Volatility Returns

May 24th, 2019

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After last year’s fourth-quarter meltdown, the stock market returned to its low volatility ways and was in rally mode during the first part of this year.  We have gone more than four months since the last 3% correction.  Not only was the current stretch abnormal from a duration perspective, it was unusual coming off a low.  Perhaps it was the Federal Reserve “Pivot” that lulled the market into complacency.  In January, the Federal Reserve made an unexpected 180-degree policy change from increasing interest rates and signaling the end of its quantitative tightening policy to contemplating an interest rate cut.

The recent pullback after the best first quarter in years is not surprising. The S&P 500 averages 3.4 corrections of at least 5% and 1.1 corrections of at least 10% in any given year.  With the rhetoric on U.S./China trade negotiations ramping up again, volatility finally resurfaced. 

So what does it mean now?  Ultimately, the fundamentals matter.  When you step back and look at the last 18 months, you will see that corporate earnings have grown (+25%) but the stock market is only up +8%. This means valuations are significantly more reasonable. Whether and when a trade deal is reached will determine the level of volatility.  But the underlying strength of the market heading into the turmoil can have a say in the amount of downside risk.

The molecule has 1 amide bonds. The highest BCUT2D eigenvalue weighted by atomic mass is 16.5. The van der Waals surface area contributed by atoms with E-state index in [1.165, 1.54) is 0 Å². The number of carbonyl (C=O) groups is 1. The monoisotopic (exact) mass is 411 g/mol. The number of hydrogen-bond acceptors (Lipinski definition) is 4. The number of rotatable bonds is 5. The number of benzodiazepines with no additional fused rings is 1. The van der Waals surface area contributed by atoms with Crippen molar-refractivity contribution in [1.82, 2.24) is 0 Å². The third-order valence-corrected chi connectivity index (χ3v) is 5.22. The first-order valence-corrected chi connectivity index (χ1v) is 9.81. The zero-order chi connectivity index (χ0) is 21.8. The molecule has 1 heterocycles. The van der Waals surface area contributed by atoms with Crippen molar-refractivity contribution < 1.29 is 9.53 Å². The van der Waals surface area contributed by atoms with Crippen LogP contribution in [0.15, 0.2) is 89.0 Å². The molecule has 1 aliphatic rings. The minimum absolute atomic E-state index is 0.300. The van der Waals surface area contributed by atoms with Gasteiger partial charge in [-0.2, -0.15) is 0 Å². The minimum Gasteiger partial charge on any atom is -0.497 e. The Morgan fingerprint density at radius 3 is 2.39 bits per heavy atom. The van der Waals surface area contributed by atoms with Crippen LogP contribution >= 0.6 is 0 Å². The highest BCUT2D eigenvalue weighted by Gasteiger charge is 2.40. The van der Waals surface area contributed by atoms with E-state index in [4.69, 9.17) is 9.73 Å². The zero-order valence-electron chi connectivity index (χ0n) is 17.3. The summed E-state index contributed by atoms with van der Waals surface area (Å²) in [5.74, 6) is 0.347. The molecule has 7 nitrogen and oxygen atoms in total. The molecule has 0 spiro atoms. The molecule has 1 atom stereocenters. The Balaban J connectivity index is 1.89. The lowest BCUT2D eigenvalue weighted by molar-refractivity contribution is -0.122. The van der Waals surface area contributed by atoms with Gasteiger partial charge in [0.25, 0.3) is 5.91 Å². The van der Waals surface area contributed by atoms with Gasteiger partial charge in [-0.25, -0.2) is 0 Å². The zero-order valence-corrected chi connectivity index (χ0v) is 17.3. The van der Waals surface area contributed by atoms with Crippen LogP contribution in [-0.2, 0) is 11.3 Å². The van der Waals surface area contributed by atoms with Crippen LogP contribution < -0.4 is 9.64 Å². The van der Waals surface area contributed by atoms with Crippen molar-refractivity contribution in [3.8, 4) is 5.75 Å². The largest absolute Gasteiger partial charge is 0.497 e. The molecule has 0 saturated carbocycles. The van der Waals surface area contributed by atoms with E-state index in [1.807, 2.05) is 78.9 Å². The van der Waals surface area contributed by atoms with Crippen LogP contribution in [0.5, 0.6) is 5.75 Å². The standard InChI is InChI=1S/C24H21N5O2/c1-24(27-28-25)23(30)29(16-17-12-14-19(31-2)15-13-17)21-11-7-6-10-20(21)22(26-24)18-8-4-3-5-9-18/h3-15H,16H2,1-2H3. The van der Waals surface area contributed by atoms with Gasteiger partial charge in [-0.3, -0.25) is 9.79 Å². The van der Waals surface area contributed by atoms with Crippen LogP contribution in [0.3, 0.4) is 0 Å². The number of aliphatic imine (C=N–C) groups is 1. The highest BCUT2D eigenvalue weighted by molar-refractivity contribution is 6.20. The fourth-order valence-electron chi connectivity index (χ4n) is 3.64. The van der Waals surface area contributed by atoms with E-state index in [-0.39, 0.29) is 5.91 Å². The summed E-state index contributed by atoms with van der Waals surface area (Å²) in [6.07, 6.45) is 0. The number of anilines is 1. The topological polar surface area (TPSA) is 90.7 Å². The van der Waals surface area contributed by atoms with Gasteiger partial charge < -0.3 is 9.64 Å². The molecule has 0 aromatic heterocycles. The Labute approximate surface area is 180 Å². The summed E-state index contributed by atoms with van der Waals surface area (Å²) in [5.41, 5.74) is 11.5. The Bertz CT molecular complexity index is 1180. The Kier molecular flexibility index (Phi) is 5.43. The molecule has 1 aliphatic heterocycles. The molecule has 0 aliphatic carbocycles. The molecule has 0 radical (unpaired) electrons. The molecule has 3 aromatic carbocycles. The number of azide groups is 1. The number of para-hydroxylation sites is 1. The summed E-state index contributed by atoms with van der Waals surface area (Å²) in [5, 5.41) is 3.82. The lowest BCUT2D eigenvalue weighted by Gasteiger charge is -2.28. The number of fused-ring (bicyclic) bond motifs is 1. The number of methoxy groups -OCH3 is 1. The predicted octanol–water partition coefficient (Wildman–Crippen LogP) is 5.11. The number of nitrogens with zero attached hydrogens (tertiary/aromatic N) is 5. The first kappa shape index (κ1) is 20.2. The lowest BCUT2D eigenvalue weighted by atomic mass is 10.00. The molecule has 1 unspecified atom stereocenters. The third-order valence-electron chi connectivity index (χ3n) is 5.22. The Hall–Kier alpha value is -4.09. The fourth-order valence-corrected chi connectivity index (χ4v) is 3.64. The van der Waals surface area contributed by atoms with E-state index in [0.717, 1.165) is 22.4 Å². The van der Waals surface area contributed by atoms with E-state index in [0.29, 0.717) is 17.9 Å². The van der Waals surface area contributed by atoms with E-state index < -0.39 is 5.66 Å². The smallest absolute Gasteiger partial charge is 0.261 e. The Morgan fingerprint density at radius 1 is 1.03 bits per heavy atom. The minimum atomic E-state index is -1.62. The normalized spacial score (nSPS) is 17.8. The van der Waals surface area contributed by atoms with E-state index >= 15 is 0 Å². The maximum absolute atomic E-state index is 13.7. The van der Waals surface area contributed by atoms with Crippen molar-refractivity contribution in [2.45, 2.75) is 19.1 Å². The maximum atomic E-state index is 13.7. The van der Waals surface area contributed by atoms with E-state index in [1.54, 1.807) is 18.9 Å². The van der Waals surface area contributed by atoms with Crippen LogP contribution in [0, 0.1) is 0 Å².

Since the beginning of the year, there have been no net inflows into equity ETFs and mutual funds.  While corporate buybacks have driven the market higher, the lack of inflows into equity funds is an indication that there is quite a bit of demand building up on the sidelines from individual and institutional investors.  When the all-clear signal sounds, the next move higher in the equity market could be a powerful one.  Your portfolios will be well-positioned to take advantage of the next leg in the cycle.

Happy Memorial Day. We would like to acknowledge those who gave their lives serving in the U.S. military. Thank you!